and the Gov. party will be again PPP, MQM and PML Q


  • sat goel
    Jan 22, 2012 - 1:37PM

    I am a Rawalpindi born Indian eighty years of age. I want Pakistan to prosper and take its place in the world affairs. However, I have felt that the institutions such as executive, army, legislature and even the judiciary have failed the nation at various times. Sitting far away, I think that the army is not answerable to any one in the country. This situation is not good for any nation for a long time. I know that politicians have not shown themselves in good light as well.

    Pakistanis can decide what type of rule they want. If they want military to rule, they should say so and be prepared for the same. But a facade of democracy and real rule of army is bad for all.

    I pray for the well being of all in the world including Pakistanis and hope that Almighty Allah will help Pakistanis to decide their destiny.


  • blithe
    Jan 22, 2012 - 1:40PM

    haha – what a joke!

    The Kaptaan has been caought out.
    The only reovolutions happening are due to the Rolls Royce engines on Jehangir Tareen jet plane that IK is using these days….


  • Babar
    Jan 22, 2012 - 1:54PM

    Awam Baywaqoof & Leader Bayzameer .. sorry for using Urdu in roman, but couldn’t find any better replacements in Englinsh. What differene any election will make when people are un-educated and are unaware of their basic rights. Where people vote for a plate of Biryani, I am sorry elections will not bring any change, just more corruption by slightly different faces.


  • Usman
    Jan 22, 2012 - 2:13PM

    Please, we want elections. The people of Pakistan have suffered enough, this Govt. has no monopoly on democracy. Elections (early or scheduled) are part of a democracy, they are in fact essential. India had more than 4 elections in 2 years, it did not threaten their democracy?


  • aman ullah
    Jan 22, 2012 - 2:16PM

    Constitutional democratic status quo is blessing. It assures stable governments and sustainable policies. Any unconstitutional change will be detrimental for Pakistan. Pakistan Army and Judiciary must restrain as in a civil society they are not elements of governmental change. In a constitutional democracy, a government can only be replace by people or parliament. Pakistan is in transition of a controlled democracy to real democracy. Pakistanis have achieved an independent judiciary, free media and relatively an emerging civil society. Now they have to struggle for good parliamentarians and a competent fair cabinet.Recommend

  • Cheema
    Jan 22, 2012 - 5:47PM

    People of Pakistan choosing PPP and PMLN to rule are now suffering. People are not to blame anyone else but themselves. I hope this time people will vote for either APML or PTI, if they want the country to prosper.


  • Jan 22, 2012 - 6:00PM

    Yes indeed, early polls is the need of the hour and the day.

    No more five years tenure for the premier and his cabinet. All they do is prepare deficit fiscal budgets with large expenses for the oversized and bloated cabinet ministers. These ministers are vacuous and inert all day long. Look at the photo of the Sindh Assembly published a few days ago: only twenty or twenty five percent members were present.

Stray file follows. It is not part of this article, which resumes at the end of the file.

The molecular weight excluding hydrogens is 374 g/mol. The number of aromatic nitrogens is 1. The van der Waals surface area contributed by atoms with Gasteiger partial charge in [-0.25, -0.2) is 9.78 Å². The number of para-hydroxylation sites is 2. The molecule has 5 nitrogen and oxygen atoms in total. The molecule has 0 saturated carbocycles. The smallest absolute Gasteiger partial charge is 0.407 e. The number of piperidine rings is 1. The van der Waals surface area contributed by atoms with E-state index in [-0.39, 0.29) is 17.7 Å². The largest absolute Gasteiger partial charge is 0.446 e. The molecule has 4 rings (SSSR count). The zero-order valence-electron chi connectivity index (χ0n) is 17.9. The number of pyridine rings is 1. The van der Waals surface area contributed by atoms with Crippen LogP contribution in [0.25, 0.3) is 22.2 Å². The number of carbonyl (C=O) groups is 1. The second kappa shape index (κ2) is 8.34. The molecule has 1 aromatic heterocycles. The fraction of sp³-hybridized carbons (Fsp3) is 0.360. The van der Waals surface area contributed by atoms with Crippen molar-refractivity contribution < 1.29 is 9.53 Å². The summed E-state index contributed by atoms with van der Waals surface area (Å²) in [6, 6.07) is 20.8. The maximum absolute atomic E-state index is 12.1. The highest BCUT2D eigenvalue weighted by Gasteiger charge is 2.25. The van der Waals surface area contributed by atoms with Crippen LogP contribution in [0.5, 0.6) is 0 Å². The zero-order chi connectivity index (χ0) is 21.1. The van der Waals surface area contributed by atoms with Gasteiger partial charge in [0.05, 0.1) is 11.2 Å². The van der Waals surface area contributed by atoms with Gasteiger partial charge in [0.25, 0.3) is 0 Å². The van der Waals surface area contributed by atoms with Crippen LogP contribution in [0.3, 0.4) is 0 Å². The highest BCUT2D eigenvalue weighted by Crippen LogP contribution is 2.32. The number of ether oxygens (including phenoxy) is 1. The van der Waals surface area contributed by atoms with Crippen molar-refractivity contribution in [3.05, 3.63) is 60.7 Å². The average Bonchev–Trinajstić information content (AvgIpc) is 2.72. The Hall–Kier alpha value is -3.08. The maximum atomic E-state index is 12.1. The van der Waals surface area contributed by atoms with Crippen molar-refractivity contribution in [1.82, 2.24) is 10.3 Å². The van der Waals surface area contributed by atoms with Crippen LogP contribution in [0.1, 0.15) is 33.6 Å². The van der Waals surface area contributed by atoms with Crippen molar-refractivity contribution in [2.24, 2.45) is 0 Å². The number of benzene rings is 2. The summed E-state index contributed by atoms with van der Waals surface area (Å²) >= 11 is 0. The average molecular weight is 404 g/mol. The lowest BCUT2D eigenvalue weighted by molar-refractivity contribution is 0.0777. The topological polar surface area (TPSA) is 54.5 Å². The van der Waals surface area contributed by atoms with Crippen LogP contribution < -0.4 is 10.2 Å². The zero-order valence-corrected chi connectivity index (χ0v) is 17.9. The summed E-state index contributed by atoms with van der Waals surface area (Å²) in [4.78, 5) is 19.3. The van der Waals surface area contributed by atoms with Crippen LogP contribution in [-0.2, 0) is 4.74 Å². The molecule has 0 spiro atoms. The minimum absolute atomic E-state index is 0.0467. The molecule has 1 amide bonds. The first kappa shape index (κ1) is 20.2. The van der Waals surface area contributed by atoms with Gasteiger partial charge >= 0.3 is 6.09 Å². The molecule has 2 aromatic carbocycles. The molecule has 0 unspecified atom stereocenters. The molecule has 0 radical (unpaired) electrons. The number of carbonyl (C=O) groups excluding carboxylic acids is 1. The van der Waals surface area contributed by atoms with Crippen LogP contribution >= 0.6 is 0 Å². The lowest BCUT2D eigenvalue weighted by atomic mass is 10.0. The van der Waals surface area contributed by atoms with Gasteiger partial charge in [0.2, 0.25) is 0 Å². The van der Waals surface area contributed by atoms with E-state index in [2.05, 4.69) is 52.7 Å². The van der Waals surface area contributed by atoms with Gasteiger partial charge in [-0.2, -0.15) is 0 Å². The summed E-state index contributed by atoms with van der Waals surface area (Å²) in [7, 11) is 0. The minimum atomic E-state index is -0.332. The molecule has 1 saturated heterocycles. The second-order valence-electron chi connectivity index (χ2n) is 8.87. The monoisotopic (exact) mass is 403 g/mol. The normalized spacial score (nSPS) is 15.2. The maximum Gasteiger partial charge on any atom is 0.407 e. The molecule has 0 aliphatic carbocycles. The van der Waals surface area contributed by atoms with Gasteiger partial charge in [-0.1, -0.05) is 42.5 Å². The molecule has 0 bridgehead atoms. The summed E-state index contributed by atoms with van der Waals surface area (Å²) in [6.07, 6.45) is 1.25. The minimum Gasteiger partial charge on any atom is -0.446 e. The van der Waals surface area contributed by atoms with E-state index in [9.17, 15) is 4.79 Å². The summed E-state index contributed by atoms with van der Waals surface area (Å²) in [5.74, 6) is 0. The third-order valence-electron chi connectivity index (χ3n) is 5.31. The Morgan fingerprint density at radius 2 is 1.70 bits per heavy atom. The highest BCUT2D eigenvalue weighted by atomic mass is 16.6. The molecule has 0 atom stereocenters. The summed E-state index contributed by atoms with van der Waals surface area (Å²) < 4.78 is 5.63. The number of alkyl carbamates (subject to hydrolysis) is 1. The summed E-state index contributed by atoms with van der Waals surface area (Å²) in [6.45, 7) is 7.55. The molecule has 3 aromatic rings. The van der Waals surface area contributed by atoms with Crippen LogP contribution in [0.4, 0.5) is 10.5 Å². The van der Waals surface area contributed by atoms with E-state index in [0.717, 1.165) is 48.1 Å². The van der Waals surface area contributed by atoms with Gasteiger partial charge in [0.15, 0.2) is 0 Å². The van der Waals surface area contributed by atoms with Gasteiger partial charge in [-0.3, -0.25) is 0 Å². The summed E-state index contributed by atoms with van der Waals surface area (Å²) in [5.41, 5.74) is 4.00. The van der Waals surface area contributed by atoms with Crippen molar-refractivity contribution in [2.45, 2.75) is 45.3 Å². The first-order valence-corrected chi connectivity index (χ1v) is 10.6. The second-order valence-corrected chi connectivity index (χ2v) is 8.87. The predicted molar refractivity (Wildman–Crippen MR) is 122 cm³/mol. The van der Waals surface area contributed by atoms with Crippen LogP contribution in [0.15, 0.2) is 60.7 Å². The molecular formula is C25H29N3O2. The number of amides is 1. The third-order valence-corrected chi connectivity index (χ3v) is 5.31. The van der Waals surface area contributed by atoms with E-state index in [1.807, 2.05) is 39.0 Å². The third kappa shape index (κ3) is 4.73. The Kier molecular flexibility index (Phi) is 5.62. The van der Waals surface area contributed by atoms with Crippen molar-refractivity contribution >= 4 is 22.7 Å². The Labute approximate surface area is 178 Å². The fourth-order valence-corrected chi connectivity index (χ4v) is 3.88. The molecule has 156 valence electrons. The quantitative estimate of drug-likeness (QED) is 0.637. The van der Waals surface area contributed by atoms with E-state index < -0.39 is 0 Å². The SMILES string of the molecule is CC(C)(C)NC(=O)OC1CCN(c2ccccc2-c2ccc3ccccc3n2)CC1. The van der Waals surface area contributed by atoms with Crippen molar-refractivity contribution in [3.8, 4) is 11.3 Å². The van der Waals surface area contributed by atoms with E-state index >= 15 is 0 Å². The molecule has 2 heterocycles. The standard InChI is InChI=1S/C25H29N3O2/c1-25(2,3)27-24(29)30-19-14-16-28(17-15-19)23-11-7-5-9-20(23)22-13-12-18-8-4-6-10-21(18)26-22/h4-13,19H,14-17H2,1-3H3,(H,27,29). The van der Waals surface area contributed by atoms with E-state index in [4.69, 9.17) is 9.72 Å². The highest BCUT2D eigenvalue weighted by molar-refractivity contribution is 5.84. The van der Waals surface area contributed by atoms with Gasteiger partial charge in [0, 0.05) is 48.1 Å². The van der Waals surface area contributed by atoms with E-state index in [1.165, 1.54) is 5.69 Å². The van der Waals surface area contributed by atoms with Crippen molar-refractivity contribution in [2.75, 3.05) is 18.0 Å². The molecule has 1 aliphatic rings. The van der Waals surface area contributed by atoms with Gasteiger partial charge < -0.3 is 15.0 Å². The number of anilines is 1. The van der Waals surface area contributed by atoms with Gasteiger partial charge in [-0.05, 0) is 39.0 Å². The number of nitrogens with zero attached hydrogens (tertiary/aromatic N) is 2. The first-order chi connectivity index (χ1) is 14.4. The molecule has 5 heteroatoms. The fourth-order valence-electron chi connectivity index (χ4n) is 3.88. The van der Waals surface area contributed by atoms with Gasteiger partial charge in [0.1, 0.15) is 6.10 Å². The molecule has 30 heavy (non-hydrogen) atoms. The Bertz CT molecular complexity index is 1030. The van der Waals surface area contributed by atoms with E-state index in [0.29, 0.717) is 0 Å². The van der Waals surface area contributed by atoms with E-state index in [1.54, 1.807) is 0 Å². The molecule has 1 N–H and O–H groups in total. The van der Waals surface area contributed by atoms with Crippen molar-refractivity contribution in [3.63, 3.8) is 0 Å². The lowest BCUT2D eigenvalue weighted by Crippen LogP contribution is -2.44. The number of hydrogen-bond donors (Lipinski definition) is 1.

So to get rid of expenses and coruption in a large measure, a constitutional amendment must be passed. This will limit the PM’s tenure to four years the number of cabinet ministers to fifteen, maximum, with fifteen assistants. No special assistants, junior or state ministers or advisors.

    No doubt Mr. Gillani is the longest surviving PM in our history. With special thanx to the patience shown by the army, which is a blessing and for biting off more than it could chew. Salams to Pakistan


  • John
    Jan 22, 2012 - 6:24PM

    I think it is a well balanced article but when you in middle of it, you tend to loose the bigger picture. Some of my thoughts:

    (i) About economy, global economy was doing best for a decade till 2007 or 2008, after that it had been faltering. Pakistan cannt be any excption. It is not extra ordinary corruption or mismanagement, a very very big part is that Pakistan is not located in another planet.

    (ii) Due to lack of economic growth and high inflation (again nothing specific to Pakistan), common people are suffering and irritated with Government. Only specific and relevent cause could be disproportionate defence spending. I suggest, while hardware etc. are imported and those cannot be curtailed, but pay and perks, again like all over the world, be very similar to civilians.

    (iii) It also looks present government has suddenly become disfunctional. I think it is statistically correct. In all the 65 yrs of history, about half the time, civilian governments had functioned, it either did not function four years at all or if it did, it always appeared more in efficienct, corrupt,mis managed, etc etc…

    (v( Could it be that the govrenment start becoming assertive after 4 yrs or get a knack of the state and its it can no longer be a force to be ignored in decision making.


  • dr j tipu
    Jan 22, 2012 - 6:34PM

    my vote for IK>…………the only honest leader amongst all Recommend

  • riz
    Jan 22, 2012 - 7:18PM



    consider; vision, capabilities & character before any decision in country’s interest.


  • Jan 22, 2012 - 8:06PM

    This is the fundamental question in Pakistan’s politics. Why daggers are drawn as soon as a civil government is in place.Blame is often put on the Army. But is it so.Or is it a group of conservative elements who do not accept civilian rule.


  • SM
    Jan 22, 2012 - 9:18PM

    With no gas, CNG, gasoline, electricity, an inoperative Pakistan Railways and PIA, the PPP government has the nerve to say things are not that bad… guess where our votes ought to go?


  • Syed
    Jan 24, 2012 - 1:15AM

    @SM: and Zardari said in his recent speech – 80% of the manifesto has been implemented. Well if this is true – People like “Mirza” shouldn’t be flying back to Pakistan?

    It is very easy to comment/predict and blame while sitting outside of the country rather than to become a proud Pakistan by living a dignified life in Pakistan and fulfilling responsibilities as a honest citizen :)


  • France
    Jan 25, 2012 - 5:55PM

    Gilani, the longest-serving civilian premier in Pakistan ? And ZAB, from 14 August 1973 to 5 July 1977, it’s more than Gilani


  • Adnan Yousaf
    Mar 20, 2012 - 10:37AM

    People will vote PML (N) in general elections.Imran khan can not bring change and Imran’s sonami has gone with General Pasha.General Pasha wanted that PML (N) vote bank decrease by Sonami Khan.New provinces want only those people who want to become C.M of that provinces.


More in Pakistan